An Uncommon Exclusion: Human/More-than-Human Alliance in the Medieval and Early Modern Imaginations
July 9-12, 2023 in Portland, Oregon
Sponsored by the Oecologies Research Group
Past and present criticisms of enclosure risk affirming its setting of more-than-human life against human society and space. In scorning post-Conquest forest law, for example, one eleventh-century chronicler castigates William the Conqueror for having “loved the forest animals as if he were their father.” Through the unjustly queer filial bond of “deorfrith” (deer forest; game protection), the irate writer suggests, the king bestows on his quarries a privilege of exclusive death.
In upholding the animal and arboreal boundaries they criticize, the chronicler exemplifies a tendency for medieval, early modern, and modern critiques of enclosure to circumscribe common land and common relation by deferring—however resentfully—to monarchic, anthropocentric logics of territory. The idea of the commons itself, then and now, often projects backward in a golden-age, conservative move that forecloses possible futures to enshrine an ossified past.
For this ASLE/AESS panel, the Oecologies Research Cluster invites papers that look forward, claiming rather than rejecting uncommon, queer alliances against imperial governance. We invite presentations on imaginaries of illegal, anarchic, and other more-than-human alliance in the medieval and early modern periods. Analyzing textual and material artefacts for their promise of political commonality, panelists might consider:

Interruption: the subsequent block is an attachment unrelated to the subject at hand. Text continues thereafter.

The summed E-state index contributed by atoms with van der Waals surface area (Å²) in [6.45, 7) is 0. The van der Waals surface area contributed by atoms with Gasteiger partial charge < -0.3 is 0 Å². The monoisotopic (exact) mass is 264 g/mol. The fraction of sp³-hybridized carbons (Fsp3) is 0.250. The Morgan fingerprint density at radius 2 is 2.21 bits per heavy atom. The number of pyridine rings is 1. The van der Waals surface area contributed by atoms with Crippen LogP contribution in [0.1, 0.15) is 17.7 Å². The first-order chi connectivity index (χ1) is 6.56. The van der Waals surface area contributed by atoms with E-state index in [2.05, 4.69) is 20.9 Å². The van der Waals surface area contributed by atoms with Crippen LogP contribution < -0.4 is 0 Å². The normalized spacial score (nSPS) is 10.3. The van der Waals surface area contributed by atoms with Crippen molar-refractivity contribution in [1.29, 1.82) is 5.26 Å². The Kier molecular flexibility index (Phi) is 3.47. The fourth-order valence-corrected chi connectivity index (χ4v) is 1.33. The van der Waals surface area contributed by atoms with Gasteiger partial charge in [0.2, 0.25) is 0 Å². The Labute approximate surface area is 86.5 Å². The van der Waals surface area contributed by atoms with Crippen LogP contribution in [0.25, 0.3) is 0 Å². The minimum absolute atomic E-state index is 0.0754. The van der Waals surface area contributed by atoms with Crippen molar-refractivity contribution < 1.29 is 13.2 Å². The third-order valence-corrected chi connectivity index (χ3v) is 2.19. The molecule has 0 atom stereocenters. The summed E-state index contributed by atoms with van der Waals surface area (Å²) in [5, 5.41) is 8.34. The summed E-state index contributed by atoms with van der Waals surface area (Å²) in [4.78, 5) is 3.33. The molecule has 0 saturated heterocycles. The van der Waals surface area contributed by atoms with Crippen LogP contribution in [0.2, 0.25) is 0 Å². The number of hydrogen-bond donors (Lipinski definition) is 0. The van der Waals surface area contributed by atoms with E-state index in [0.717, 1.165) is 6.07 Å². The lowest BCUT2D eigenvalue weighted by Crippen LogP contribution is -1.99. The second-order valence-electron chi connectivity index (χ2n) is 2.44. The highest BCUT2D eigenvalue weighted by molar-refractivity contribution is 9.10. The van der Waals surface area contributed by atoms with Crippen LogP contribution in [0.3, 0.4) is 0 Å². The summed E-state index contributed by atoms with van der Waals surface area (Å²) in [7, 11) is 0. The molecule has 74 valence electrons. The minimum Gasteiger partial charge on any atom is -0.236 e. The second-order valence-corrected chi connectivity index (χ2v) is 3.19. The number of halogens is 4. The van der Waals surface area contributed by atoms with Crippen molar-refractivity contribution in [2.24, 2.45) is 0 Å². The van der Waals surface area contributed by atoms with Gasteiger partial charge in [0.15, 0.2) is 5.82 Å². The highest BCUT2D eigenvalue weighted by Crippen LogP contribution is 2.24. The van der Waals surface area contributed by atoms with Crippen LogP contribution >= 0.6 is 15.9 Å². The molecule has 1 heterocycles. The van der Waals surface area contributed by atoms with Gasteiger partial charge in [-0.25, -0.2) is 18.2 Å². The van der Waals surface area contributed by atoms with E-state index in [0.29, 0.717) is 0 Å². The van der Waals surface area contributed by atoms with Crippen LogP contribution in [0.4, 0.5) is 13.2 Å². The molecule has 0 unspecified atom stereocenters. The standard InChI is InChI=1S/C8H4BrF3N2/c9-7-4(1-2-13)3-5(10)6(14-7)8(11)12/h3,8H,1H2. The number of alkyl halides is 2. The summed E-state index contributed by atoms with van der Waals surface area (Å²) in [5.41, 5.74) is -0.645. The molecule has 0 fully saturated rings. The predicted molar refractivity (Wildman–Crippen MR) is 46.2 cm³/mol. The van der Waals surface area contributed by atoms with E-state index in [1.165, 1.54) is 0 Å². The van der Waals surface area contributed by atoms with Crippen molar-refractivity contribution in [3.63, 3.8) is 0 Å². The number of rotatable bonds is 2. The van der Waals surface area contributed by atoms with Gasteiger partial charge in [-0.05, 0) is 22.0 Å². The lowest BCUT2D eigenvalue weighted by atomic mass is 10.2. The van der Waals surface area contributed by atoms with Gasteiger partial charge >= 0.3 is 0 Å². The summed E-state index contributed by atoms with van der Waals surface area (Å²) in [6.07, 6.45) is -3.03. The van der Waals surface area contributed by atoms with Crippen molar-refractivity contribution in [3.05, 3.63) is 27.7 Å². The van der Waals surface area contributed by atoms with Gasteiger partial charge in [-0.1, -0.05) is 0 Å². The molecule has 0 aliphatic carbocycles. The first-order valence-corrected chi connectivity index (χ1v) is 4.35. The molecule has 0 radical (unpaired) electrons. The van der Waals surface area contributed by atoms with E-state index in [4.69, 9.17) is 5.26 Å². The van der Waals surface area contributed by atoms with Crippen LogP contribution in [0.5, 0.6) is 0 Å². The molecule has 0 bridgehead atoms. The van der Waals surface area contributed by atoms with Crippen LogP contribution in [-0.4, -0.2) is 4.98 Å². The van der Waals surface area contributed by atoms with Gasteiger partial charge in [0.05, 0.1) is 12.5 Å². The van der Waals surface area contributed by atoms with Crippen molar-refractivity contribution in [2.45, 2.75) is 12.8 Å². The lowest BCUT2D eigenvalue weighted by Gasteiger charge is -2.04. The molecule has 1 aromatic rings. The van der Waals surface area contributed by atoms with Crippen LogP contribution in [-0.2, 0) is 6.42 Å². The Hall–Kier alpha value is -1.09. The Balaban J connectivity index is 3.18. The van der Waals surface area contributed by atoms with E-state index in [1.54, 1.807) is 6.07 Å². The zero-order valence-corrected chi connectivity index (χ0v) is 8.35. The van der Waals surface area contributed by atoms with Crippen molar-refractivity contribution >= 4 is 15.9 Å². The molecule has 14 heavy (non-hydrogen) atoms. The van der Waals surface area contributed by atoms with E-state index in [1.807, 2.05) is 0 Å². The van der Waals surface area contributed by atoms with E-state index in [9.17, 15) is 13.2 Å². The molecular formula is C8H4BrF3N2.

- TRESPASSERS: More-than-human cooperation in shaping and navigating space, including animal, lithic, and arboreal forms of outlawry or escape;
- SPATIALITY: Environmental refusal or failure—via weather, disaster, or divine/supernatural agency—to uphold executive imaginaries of “territory”;
- CONSPIRACY: Human–nonhuman alliance in creating extralegal or a-legal commons;
- OTHER COMMONS: Medieval imaginaries that speak to postcolonial and anticolonial critiques of, and calls to imagine beyond, “the commons” as codified in (for example) the high Middle Ages;
- HISTORICISM: Sources that avoid golden-age imperial nostalgia in favour of speculative, more-than-human futurity;
- PRESENTISM: Sources as entries toward a queer, antiracist, anticolonial, (or) disabled canon of uncommon remembrance across and in disregard of conventional geopolitics or periodization;
- And more.
We welcome global, regional, and local approaches to the medieval and early modern periods, and we encourage proposals by BIPOC scholars, international scholars, and scholars at all stages of their careers.
Please send abstracts of 250 words and a short bio by December 9, 2022 by email to both:
*Please note that this will be an in-person panel with, regrettably, no hybrid elements, in accordance with the larger conference.*
For more information regarding the Oecologies Research Cluster and its affiliated programing, see https://oecologies.com
Translation from the Rime of King William by Stefan Jurasinski, 2004.